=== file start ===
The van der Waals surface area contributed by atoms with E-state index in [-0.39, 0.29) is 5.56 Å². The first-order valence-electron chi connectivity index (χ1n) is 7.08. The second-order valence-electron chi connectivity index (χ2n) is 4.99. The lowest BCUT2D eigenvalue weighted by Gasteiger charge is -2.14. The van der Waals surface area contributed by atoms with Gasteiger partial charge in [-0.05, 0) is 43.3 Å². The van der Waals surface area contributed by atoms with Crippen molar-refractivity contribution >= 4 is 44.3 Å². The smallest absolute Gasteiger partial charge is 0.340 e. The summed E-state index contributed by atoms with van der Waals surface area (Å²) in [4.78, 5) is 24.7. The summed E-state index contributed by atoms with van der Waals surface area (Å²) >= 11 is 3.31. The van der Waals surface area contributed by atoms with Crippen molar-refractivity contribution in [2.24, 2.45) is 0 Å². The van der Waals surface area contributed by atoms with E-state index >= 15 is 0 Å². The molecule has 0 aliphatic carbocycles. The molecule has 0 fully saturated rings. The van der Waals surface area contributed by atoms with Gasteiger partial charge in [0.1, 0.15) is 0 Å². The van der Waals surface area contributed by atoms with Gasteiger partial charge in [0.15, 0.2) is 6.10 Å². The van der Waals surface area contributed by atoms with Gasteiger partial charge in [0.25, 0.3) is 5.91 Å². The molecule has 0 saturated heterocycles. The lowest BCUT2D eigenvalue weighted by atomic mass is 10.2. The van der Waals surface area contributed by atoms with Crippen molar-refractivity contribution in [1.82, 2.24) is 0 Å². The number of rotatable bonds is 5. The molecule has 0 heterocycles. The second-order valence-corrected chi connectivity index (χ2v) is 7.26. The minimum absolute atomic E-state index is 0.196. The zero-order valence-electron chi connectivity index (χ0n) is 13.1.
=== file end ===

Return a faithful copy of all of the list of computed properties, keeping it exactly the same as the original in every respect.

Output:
The van der Waals surface area contributed by atoms with E-state index in [-0.39, 0.29) is 5.56 Å². The first-order valence-electron chi connectivity index (χ1n) is 7.08. The second-order valence-electron chi connectivity index (χ2n) is 4.99. The lowest BCUT2D eigenvalue weighted by Gasteiger charge is -2.14. The van der Waals surface area contributed by atoms with Gasteiger partial charge in [-0.05, 0) is 43.3 Å². The van der Waals surface area contributed by atoms with Crippen molar-refractivity contribution >= 4 is 44.3 Å². The smallest absolute Gasteiger partial charge is 0.340 e. The summed E-state index contributed by atoms with van der Waals surface area (Å²) in [4.78, 5) is 24.7. The summed E-state index contributed by atoms with van der Waals surface area (Å²) >= 11 is 3.31. The van der Waals surface area contributed by atoms with Crippen molar-refractivity contribution in [2.24, 2.45) is 0 Å². The van der Waals surface area contributed by atoms with E-state index >= 15 is 0 Å². The molecule has 0 aliphatic carbocycles. The molecule has 0 fully saturated rings. The van der Waals surface area contributed by atoms with Gasteiger partial charge in [0.1, 0.15) is 0 Å². The van der Waals surface area contributed by atoms with Gasteiger partial charge in [0.15, 0.2) is 6.10 Å². The van der Waals surface area contributed by atoms with Gasteiger partial charge in [0.25, 0.3) is 5.91 Å². The molecule has 0 saturated heterocycles. The lowest BCUT2D eigenvalue weighted by atomic mass is 10.2. The van der Waals surface area contributed by atoms with Crippen molar-refractivity contribution in [1.82, 2.24) is 0 Å². The number of rotatable bonds is 5. The molecule has 0 heterocycles. The second-order valence-corrected chi connectivity index (χ2v) is 7.26. The minimum absolute atomic E-state index is 0.196. The zero-order valence-electron chi connectivity index (χ0n) is 13.1.